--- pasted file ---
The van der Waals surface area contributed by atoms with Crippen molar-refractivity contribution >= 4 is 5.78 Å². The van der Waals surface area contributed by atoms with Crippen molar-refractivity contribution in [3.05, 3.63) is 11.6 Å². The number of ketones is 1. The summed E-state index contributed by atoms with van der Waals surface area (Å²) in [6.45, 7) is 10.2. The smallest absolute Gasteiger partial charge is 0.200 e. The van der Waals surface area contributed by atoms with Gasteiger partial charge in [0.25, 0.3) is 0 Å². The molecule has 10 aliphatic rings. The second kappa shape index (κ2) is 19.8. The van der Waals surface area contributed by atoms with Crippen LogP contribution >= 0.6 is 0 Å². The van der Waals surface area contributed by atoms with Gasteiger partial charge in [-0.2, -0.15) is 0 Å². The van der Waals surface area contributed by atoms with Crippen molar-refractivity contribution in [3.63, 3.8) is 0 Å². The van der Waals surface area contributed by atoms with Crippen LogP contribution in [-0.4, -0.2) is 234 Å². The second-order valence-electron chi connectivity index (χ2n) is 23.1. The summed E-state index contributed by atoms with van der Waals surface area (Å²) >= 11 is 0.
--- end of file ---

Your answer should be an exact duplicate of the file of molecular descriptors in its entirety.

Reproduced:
The van der Waals surface area contributed by atoms with Crippen molar-refractivity contribution >= 4 is 5.78 Å². The van der Waals surface area contributed by atoms with Crippen molar-refractivity contribution in [3.05, 3.63) is 11.6 Å². The number of ketones is 1. The summed E-state index contributed by atoms with van der Waals surface area (Å²) in [6.45, 7) is 10.2. The smallest absolute Gasteiger partial charge is 0.200 e. The van der Waals surface area contributed by atoms with Gasteiger partial charge in [0.25, 0.3) is 0 Å². The molecule has 10 aliphatic rings. The second kappa shape index (κ2) is 19.8. The van der Waals surface area contributed by atoms with Crippen LogP contribution >= 0.6 is 0 Å². The van der Waals surface area contributed by atoms with Gasteiger partial charge in [-0.2, -0.15) is 0 Å². The van der Waals surface area contributed by atoms with Crippen molar-refractivity contribution in [3.63, 3.8) is 0 Å². The van der Waals surface area contributed by atoms with Crippen LogP contribution in [-0.4, -0.2) is 234 Å². The second-order valence-electron chi connectivity index (χ2n) is 23.1. The summed E-state index contributed by atoms with van der Waals surface area (Å²) >= 11 is 0.